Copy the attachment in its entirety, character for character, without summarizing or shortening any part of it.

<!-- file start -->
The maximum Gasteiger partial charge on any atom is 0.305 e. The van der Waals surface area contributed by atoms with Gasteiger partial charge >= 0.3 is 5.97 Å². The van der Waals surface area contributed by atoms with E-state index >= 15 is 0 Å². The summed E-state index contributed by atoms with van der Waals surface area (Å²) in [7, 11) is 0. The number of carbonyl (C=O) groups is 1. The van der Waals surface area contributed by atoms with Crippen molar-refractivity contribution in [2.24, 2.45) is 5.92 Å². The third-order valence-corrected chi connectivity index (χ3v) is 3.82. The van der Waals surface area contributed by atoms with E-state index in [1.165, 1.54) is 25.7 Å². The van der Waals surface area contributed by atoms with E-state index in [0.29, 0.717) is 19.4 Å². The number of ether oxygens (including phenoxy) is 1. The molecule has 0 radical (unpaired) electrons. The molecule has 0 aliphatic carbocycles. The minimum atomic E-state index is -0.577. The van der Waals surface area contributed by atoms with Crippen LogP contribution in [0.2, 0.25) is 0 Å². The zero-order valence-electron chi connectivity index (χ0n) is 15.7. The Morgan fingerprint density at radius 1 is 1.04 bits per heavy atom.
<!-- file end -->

The maximum Gasteiger partial charge on any atom is 0.305 e. The van der Waals surface area contributed by atoms with Gasteiger partial charge >= 0.3 is 5.97 Å². The van der Waals surface area contributed by atoms with E-state index >= 15 is 0 Å². The summed E-state index contributed by atoms with van der Waals surface area (Å²) in [7, 11) is 0. The number of carbonyl (C=O) groups is 1. The van der Waals surface area contributed by atoms with Crippen molar-refractivity contribution in [2.24, 2.45) is 5.92 Å². The third-order valence-corrected chi connectivity index (χ3v) is 3.82. The van der Waals surface area contributed by atoms with E-state index in [1.165, 1.54) is 25.7 Å². The van der Waals surface area contributed by atoms with E-state index in [0.29, 0.717) is 19.4 Å². The number of ether oxygens (including phenoxy) is 1. The molecule has 0 radical (unpaired) electrons. The molecule has 0 aliphatic carbocycles. The minimum atomic E-state index is -0.577. The van der Waals surface area contributed by atoms with Crippen LogP contribution in [0.2, 0.25) is 0 Å². The zero-order valence-electron chi connectivity index (χ0n) is 15.7. The Morgan fingerprint density at radius 1 is 1.04 bits per heavy atom.